When Lionel Hampton gave his last performance in Los Angeles--a 90th birthday celebration in 1998 at the Ford Amphitheatre--his indomitable spirit was still willing, even though his familiar, high-spirited physical vigor had been dimmed by a series of strokes. But no matter. Though he had to remain seated to play his vibes and was clearly incapable of whipping off the lightning-fast runs that had been his stock in trade for nearly seven decades, his remarkable sense of swing was still present in every modest note he played.
Someone once said that Louis Armstrong only had to play one note to define what the sense of swing was all about. The crispness of his articulation, the urgency of the tone, the anticipatory feeling of propulsion with which he finished the note--they all contributed to the lift and movement essential to the almost indescribable feeling we know as swing.
Exactly the same can be said of Hampton, who died Saturday in New York City at 94. His mastery of swing was never more apparent than it was on that cool October night in 1998. Distressing as it was to see him debilitated, one knew that so long as he could hold a vibes mallet, the resulting sound would be well worth hearing--as it always had been, from the first day in 1930 when Hampton played the instrument, virtually on the spot, in a Louis Armstrong recording session.
As a drummer, Hampton knew mallet instruments such as the vibraphone have limited resources for tonal variation. Their effectiveness lies in the articulation with which they are played, as well as the inherent drive that gifted artists bring to the instrument.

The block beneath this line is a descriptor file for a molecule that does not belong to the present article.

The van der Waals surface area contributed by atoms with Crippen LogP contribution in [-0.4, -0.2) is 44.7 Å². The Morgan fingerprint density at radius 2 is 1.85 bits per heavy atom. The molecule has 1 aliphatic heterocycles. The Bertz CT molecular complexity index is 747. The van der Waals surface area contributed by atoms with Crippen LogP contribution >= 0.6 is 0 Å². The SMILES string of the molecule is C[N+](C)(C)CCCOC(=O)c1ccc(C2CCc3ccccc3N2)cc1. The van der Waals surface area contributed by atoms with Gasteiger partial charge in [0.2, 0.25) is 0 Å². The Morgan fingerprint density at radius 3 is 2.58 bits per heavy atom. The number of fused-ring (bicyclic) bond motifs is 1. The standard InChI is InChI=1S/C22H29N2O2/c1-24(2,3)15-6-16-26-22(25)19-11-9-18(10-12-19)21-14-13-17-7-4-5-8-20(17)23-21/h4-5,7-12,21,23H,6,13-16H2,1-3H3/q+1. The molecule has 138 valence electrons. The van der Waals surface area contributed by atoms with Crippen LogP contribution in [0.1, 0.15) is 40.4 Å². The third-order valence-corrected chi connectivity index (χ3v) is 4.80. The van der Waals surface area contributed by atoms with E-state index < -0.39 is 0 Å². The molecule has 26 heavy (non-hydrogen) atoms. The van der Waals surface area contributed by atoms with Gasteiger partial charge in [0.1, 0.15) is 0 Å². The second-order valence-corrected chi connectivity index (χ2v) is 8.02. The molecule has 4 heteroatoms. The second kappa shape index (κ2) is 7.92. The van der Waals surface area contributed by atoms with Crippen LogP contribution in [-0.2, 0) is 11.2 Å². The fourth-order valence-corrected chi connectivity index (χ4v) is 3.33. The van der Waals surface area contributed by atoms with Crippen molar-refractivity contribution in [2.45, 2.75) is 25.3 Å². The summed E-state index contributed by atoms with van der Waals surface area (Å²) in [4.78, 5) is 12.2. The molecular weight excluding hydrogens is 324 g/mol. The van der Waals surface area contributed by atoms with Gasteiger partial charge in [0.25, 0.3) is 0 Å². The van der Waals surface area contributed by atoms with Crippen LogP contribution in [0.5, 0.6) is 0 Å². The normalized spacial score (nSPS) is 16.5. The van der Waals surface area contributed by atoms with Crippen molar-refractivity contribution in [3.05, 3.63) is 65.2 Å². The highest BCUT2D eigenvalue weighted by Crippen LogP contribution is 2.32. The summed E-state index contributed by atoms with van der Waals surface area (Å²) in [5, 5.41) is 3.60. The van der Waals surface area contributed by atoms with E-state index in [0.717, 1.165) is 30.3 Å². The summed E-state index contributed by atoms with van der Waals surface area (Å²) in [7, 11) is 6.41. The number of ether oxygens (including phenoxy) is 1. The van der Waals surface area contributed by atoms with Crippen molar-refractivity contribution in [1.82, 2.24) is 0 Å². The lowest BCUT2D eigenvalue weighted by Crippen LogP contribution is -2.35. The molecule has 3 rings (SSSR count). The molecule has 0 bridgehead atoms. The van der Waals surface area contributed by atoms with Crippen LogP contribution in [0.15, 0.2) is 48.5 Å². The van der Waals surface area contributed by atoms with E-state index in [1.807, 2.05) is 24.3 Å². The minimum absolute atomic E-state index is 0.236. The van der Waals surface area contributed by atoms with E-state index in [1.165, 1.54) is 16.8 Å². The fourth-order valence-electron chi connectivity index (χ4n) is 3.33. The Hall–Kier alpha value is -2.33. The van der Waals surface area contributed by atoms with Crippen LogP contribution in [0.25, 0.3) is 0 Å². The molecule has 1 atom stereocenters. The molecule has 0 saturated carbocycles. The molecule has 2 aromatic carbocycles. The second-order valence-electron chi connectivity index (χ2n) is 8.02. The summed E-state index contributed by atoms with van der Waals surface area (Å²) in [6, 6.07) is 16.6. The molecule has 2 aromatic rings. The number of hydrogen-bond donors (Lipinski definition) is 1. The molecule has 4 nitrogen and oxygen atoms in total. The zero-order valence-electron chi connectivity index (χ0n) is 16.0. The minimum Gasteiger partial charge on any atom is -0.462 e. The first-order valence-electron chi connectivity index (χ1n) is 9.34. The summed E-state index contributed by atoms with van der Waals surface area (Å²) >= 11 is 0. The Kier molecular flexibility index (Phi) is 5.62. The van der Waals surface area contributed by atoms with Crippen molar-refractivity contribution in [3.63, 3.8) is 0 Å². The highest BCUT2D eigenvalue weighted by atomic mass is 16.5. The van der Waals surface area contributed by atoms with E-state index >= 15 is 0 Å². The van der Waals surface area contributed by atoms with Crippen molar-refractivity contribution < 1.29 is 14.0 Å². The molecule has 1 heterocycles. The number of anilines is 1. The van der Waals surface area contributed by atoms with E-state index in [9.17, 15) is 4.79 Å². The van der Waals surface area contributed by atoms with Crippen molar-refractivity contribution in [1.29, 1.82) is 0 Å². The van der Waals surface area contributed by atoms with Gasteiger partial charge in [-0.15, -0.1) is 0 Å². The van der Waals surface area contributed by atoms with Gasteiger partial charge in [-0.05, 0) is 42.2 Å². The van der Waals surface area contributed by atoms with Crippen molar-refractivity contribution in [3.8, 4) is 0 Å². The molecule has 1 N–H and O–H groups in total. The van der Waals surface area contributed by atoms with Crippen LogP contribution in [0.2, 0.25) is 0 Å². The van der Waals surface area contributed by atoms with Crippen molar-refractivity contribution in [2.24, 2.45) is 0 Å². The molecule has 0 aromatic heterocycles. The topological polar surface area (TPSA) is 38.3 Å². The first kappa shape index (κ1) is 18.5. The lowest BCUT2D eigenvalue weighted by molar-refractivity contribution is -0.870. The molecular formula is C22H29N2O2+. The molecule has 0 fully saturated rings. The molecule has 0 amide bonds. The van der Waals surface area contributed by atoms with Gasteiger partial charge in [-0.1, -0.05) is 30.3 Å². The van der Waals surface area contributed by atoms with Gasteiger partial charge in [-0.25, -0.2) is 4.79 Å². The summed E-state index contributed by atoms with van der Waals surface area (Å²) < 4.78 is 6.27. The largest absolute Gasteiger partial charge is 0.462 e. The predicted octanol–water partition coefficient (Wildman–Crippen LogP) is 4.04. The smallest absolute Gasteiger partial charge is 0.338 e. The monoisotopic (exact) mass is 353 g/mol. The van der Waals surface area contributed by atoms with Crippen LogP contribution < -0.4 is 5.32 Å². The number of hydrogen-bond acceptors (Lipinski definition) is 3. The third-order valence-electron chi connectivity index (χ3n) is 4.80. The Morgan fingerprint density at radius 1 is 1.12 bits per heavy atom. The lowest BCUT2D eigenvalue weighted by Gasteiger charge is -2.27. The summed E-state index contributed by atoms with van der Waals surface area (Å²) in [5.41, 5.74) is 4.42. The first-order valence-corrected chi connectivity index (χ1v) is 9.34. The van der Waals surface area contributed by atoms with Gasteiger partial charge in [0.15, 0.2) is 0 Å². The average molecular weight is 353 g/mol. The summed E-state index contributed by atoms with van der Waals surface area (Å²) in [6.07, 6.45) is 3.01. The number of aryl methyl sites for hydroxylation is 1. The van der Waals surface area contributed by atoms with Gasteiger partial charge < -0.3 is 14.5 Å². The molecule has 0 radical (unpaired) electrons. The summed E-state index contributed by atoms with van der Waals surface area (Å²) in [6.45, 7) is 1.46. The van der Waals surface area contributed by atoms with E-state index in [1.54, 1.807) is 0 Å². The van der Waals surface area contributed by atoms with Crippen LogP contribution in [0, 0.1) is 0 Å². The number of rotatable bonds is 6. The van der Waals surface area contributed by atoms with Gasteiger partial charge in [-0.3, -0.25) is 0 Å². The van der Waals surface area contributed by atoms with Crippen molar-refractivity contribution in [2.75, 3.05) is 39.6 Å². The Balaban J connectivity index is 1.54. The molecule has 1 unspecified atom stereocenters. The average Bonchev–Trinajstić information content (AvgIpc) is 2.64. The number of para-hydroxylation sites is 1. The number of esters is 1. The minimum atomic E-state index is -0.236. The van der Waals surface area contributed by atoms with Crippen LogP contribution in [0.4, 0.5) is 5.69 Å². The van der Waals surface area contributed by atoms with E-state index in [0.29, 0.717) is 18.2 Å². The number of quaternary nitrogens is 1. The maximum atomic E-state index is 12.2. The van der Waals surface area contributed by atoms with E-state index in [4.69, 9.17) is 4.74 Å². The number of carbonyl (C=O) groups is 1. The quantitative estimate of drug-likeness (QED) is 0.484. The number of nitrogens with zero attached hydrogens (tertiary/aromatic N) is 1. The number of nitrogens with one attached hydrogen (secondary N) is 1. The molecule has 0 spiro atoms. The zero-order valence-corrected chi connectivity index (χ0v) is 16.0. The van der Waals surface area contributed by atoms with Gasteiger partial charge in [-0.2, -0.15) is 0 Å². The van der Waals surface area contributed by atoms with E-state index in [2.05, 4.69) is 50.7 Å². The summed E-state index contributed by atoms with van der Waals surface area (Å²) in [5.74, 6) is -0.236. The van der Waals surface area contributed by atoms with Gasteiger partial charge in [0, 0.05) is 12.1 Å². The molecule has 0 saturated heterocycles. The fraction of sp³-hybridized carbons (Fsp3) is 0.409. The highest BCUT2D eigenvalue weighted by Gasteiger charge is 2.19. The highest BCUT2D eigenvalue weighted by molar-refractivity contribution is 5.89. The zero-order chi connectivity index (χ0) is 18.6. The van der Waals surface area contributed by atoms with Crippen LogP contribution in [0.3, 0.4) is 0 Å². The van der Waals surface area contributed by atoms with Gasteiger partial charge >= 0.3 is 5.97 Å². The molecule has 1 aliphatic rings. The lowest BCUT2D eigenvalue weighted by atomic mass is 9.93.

That’s not easy. The best evidence of its difficulty is in the relatively small list of high-level jazz vibists who have evolved over the century-long history of jazz. Mention Hampton, Red Norvo, Milt Jackson, Terry Gibbs, Bobby Hutcherson and Stefon Harris, and you’ve covered most of the major names. There have been others, such as Cal Tjader and Roy Ayers, but only a few artists who define the genre.
It didn’t matter whether Hampton was playing within the Swiss-watch perfection of a Benny Goodman small ensemble, energetically leading his own roaring big band--an artistic incubator for players ranging from Clifford Brown and Dexter Gordon to Quincy Jones and Betty Carter--or simply reliving his past hits for audiences who couldn’t get enough of “Flyin’ Home” or “Hamp’s Boogie Woogie.” The results were always the same: an incomparable blend of accessibility and artistry.
Hampton was a defining voice for a generation of musicians who understood that it was possible to entertain without sacrificing one’s quest for inventiveness. And he did so with consummate skill.
It was typical of Hampton that, when I spoke with him prior to the 1998 performance, he preferred to concentrate upon the hot band he was bringing to the Ford, enthusiastically lauding its “great trumpet section,” its “great high-note lead trumpet player,” its “great tenor player.”
“Believe me,” he said, “it’ll still have all the juice.”
Left behind in his exhilaration over the music was any sense of remorse over the strokes he had recently suffered, or the catastrophic New York City apartment fire that had destroyed so many of his treasured possessions.
In addition to the dozens of marvelous recorded performances, that is the Lionel Hampton I prefer to remember: the Hampton who was still capable and still captivated by the music in the final stages of his life; the Hampton who was always thrilled by new players, new music and new possibilities; the Hampton who never stopped celebrating the joy and the wonder of making jazz.